Ilfracombe church seeks drinks licence

Joseph Bulmer

Holy Trinity Church is bidding to become the first in North Devon to hold a license to sell alcohol.

ILFRACOMBE’S Parish Church is seeking to become the first church in North Devon to hold a licence to sell alcohol.

The local church authorities have applied to North Devon Council seeking a premises licence for Holy Trinity Church that will enable the sale of alcoholic drink at events such as concerts.

Father Robert Harris, Priest in Charge of the parish, said it was something the church in general had been doing for a long time, with many churches across the country holding licences, particularly those well known as concert venues.

“The church is very definitely not being turned into a pub,” he told the Gazette.

“The sale of alcohol would only be tied to specific events such as a concert or an evening event – it’s not going to be a case of come to church on a Sunday and have a pint afterwards.”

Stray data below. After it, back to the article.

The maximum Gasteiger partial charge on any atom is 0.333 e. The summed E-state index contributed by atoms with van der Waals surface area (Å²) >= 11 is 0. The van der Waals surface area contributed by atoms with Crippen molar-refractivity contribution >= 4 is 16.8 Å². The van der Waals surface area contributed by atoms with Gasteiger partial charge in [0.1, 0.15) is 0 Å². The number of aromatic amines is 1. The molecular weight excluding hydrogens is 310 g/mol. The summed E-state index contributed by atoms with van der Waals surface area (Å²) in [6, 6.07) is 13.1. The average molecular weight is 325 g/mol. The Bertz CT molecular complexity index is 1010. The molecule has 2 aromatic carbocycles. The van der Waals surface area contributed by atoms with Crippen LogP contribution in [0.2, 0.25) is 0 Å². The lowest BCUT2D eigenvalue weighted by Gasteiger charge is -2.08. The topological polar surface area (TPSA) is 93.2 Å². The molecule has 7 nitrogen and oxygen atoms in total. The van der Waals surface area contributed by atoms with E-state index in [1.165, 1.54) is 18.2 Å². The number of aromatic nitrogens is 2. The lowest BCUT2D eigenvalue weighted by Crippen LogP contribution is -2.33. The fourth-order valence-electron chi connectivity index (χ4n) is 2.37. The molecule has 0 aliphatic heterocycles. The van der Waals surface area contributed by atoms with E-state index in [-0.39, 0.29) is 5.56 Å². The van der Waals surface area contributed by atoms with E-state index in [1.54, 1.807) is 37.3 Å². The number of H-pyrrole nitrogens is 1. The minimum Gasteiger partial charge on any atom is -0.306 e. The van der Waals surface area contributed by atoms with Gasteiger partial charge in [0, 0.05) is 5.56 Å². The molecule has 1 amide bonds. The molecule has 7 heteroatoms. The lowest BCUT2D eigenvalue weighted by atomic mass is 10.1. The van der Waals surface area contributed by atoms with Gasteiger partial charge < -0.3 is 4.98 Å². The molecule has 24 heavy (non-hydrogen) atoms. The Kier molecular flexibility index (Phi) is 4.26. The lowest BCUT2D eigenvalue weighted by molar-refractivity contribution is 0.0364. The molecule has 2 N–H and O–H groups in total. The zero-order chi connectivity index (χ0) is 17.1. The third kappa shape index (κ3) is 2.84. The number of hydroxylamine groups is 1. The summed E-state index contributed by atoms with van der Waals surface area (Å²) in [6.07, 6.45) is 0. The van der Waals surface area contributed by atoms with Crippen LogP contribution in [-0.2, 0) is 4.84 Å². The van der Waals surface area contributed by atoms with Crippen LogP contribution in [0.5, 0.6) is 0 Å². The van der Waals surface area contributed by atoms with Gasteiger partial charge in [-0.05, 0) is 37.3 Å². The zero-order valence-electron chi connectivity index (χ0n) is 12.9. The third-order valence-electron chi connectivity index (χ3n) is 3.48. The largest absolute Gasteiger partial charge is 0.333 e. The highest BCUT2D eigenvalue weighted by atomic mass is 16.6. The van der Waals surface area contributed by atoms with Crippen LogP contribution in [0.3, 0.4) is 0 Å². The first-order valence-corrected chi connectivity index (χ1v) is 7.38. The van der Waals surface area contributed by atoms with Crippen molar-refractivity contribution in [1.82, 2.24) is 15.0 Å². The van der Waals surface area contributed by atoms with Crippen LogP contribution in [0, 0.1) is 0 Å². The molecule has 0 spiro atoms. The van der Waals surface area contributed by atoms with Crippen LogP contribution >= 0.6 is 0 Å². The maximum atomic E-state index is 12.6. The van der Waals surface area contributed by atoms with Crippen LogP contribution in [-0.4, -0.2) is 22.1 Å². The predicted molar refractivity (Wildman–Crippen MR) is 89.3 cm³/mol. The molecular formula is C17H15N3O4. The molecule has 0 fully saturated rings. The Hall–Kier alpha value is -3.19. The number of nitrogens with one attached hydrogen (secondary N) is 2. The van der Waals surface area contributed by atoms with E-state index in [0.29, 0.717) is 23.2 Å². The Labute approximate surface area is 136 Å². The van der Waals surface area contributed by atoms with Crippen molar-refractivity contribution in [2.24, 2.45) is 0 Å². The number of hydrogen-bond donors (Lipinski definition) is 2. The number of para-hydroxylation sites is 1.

The council’s licensing department confirmed the Parochial Church Council of Holy Trinity and St Peter’s had applied for a premises licence, which as far as it could tell was a first in the North Devon district. The licence would permit the sale of alcohol from 10am-11pm.

“It enables us to further develop our hospitality in that we want to provide a welcoming venue where events can take place for both the church and community,” said Father Robert.

“When there is an event or performance such as a concert at other venues, people are able to have a glass of wine or whatever, so it makes the church more attractive as a venue.

“So it’s partly about making events attractive to a wider number of people and partly a means of celebrating our lives together.

“People might say that the church should not be serving alcohol, but Jesus’ first miracle was to turn water into wine.”

The church is seeking to expand its social calendar, with a Burns Night celebration planned for January and a medieval night in February.

Church council member David Beagley said it was hoped there could be an increase in events such as the concert by the famous Ebbw Vale Male Voice Choir earlier this year, to encourage use of the 400-seater church as a venue.

“We definitely want the people of Ilfracombe to realise the church is there for them to use,” he said.

“We would like to get more people into the church and we feel the more they use it, the more they might like to come along to a service on a Sunday, too. No drink would be kept there, it would only be brought in for events.”